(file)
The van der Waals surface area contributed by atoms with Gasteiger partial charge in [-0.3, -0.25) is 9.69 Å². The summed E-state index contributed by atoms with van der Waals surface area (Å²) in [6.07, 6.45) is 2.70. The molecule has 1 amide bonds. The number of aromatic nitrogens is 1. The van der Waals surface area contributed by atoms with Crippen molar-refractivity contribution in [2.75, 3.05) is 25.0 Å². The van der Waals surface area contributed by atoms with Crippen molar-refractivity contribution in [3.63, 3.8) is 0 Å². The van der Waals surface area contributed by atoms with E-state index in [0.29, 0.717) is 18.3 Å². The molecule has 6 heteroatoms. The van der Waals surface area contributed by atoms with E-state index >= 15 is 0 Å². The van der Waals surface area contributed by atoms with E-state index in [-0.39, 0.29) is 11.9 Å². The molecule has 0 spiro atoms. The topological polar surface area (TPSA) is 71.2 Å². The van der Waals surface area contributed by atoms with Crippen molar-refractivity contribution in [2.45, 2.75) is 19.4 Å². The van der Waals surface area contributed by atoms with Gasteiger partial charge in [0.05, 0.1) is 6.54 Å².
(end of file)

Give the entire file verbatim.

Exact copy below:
The van der Waals surface area contributed by atoms with Gasteiger partial charge in [-0.3, -0.25) is 9.69 Å². The summed E-state index contributed by atoms with van der Waals surface area (Å²) in [6.07, 6.45) is 2.70. The molecule has 1 amide bonds. The number of aromatic nitrogens is 1. The van der Waals surface area contributed by atoms with Crippen molar-refractivity contribution in [2.75, 3.05) is 25.0 Å². The van der Waals surface area contributed by atoms with Crippen molar-refractivity contribution in [3.63, 3.8) is 0 Å². The van der Waals surface area contributed by atoms with E-state index in [0.29, 0.717) is 18.3 Å². The molecule has 6 heteroatoms. The van der Waals surface area contributed by atoms with E-state index >= 15 is 0 Å². The van der Waals surface area contributed by atoms with E-state index in [-0.39, 0.29) is 11.9 Å². The molecule has 0 spiro atoms. The topological polar surface area (TPSA) is 71.2 Å². The van der Waals surface area contributed by atoms with Crippen molar-refractivity contribution in [2.45, 2.75) is 19.4 Å². The van der Waals surface area contributed by atoms with Gasteiger partial charge in [0.05, 0.1) is 6.54 Å².